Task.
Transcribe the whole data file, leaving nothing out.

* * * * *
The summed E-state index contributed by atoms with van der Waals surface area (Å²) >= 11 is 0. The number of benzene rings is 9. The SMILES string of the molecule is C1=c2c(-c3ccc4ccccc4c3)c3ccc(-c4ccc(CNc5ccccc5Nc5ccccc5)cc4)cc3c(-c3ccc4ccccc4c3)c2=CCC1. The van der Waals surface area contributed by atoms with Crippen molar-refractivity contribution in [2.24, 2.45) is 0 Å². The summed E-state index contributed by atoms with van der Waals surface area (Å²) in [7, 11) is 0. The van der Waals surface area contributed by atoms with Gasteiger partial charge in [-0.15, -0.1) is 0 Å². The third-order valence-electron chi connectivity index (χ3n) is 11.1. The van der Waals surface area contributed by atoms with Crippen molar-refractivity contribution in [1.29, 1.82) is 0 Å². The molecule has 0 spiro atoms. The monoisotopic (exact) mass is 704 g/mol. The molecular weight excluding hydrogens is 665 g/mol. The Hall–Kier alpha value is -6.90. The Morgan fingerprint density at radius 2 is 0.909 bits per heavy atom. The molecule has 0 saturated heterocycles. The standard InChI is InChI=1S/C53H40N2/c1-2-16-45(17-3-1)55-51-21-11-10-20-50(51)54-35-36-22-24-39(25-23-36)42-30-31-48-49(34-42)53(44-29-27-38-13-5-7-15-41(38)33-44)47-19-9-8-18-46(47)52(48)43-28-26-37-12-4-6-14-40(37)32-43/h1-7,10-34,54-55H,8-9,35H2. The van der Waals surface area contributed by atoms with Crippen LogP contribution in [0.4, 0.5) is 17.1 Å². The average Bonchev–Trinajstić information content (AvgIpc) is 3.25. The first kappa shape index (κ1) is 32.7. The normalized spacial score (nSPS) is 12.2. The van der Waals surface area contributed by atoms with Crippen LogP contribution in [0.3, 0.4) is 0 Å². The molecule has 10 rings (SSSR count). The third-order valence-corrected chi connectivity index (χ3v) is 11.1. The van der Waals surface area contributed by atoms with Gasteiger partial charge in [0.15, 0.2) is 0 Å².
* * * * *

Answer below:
The summed E-state index contributed by atoms with van der Waals surface area (Å²) >= 11 is 0. The number of benzene rings is 9. The SMILES string of the molecule is C1=c2c(-c3ccc4ccccc4c3)c3ccc(-c4ccc(CNc5ccccc5Nc5ccccc5)cc4)cc3c(-c3ccc4ccccc4c3)c2=CCC1. The van der Waals surface area contributed by atoms with Crippen molar-refractivity contribution in [2.24, 2.45) is 0 Å². The summed E-state index contributed by atoms with van der Waals surface area (Å²) in [7, 11) is 0. The van der Waals surface area contributed by atoms with Gasteiger partial charge in [-0.15, -0.1) is 0 Å². The third-order valence-electron chi connectivity index (χ3n) is 11.1. The van der Waals surface area contributed by atoms with Crippen molar-refractivity contribution in [1.29, 1.82) is 0 Å². The molecule has 0 spiro atoms. The monoisotopic (exact) mass is 704 g/mol. The molecular weight excluding hydrogens is 665 g/mol. The Hall–Kier alpha value is -6.90. The Morgan fingerprint density at radius 2 is 0.909 bits per heavy atom. The molecule has 0 saturated heterocycles. The standard InChI is InChI=1S/C53H40N2/c1-2-16-45(17-3-1)55-51-21-11-10-20-50(51)54-35-36-22-24-39(25-23-36)42-30-31-48-49(34-42)53(44-29-27-38-13-5-7-15-41(38)33-44)47-19-9-8-18-46(47)52(48)43-28-26-37-12-4-6-14-40(37)32-43/h1-7,10-34,54-55H,8-9,35H2. The van der Waals surface area contributed by atoms with Crippen LogP contribution in [0.4, 0.5) is 17.1 Å². The average Bonchev–Trinajstić information content (AvgIpc) is 3.25. The first kappa shape index (κ1) is 32.7. The normalized spacial score (nSPS) is 12.2. The van der Waals surface area contributed by atoms with Crippen LogP contribution in [0.3, 0.4) is 0 Å². The molecule has 10 rings (SSSR count). The third-order valence-corrected chi connectivity index (χ3v) is 11.1. The van der Waals surface area contributed by atoms with Gasteiger partial charge in [0.15, 0.2) is 0 Å².